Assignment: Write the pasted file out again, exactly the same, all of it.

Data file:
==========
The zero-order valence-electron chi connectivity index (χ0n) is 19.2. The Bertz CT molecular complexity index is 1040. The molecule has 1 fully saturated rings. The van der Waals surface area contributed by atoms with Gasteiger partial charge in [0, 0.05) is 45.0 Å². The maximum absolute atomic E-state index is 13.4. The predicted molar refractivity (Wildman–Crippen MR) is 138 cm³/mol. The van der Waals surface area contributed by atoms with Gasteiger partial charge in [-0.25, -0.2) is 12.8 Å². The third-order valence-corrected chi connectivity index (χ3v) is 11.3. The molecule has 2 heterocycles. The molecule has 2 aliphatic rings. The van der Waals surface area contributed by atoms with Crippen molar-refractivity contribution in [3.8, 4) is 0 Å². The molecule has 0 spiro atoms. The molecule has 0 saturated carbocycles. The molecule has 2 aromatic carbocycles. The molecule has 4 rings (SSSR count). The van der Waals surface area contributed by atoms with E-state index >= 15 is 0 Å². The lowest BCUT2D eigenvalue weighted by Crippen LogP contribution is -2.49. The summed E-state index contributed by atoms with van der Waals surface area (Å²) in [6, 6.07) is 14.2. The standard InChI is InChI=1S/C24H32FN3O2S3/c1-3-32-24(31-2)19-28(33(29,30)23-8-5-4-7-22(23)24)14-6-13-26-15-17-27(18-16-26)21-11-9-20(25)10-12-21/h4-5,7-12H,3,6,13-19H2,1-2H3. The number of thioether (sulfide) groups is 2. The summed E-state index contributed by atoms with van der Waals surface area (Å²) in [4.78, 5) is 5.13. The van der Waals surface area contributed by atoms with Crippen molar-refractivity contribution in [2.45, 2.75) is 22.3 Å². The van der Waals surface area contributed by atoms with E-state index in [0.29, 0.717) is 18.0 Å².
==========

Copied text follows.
The zero-order valence-electron chi connectivity index (χ0n) is 19.2. The Bertz CT molecular complexity index is 1040. The molecule has 1 fully saturated rings. The van der Waals surface area contributed by atoms with Gasteiger partial charge in [0, 0.05) is 45.0 Å². The maximum absolute atomic E-state index is 13.4. The predicted molar refractivity (Wildman–Crippen MR) is 138 cm³/mol. The van der Waals surface area contributed by atoms with Gasteiger partial charge in [-0.25, -0.2) is 12.8 Å². The third-order valence-corrected chi connectivity index (χ3v) is 11.3. The molecule has 2 heterocycles. The molecule has 2 aliphatic rings. The van der Waals surface area contributed by atoms with Crippen molar-refractivity contribution in [3.8, 4) is 0 Å². The molecule has 0 spiro atoms. The molecule has 0 saturated carbocycles. The molecule has 2 aromatic carbocycles. The molecule has 4 rings (SSSR count). The van der Waals surface area contributed by atoms with E-state index >= 15 is 0 Å². The lowest BCUT2D eigenvalue weighted by Crippen LogP contribution is -2.49. The summed E-state index contributed by atoms with van der Waals surface area (Å²) in [6, 6.07) is 14.2. The standard InChI is InChI=1S/C24H32FN3O2S3/c1-3-32-24(31-2)19-28(33(29,30)23-8-5-4-7-22(23)24)14-6-13-26-15-17-27(18-16-26)21-11-9-20(25)10-12-21/h4-5,7-12H,3,6,13-19H2,1-2H3. The number of thioether (sulfide) groups is 2. The summed E-state index contributed by atoms with van der Waals surface area (Å²) in [4.78, 5) is 5.13. The van der Waals surface area contributed by atoms with Crippen molar-refractivity contribution in [2.45, 2.75) is 22.3 Å². The van der Waals surface area contributed by atoms with E-state index in [0.29, 0.717) is 18.0 Å².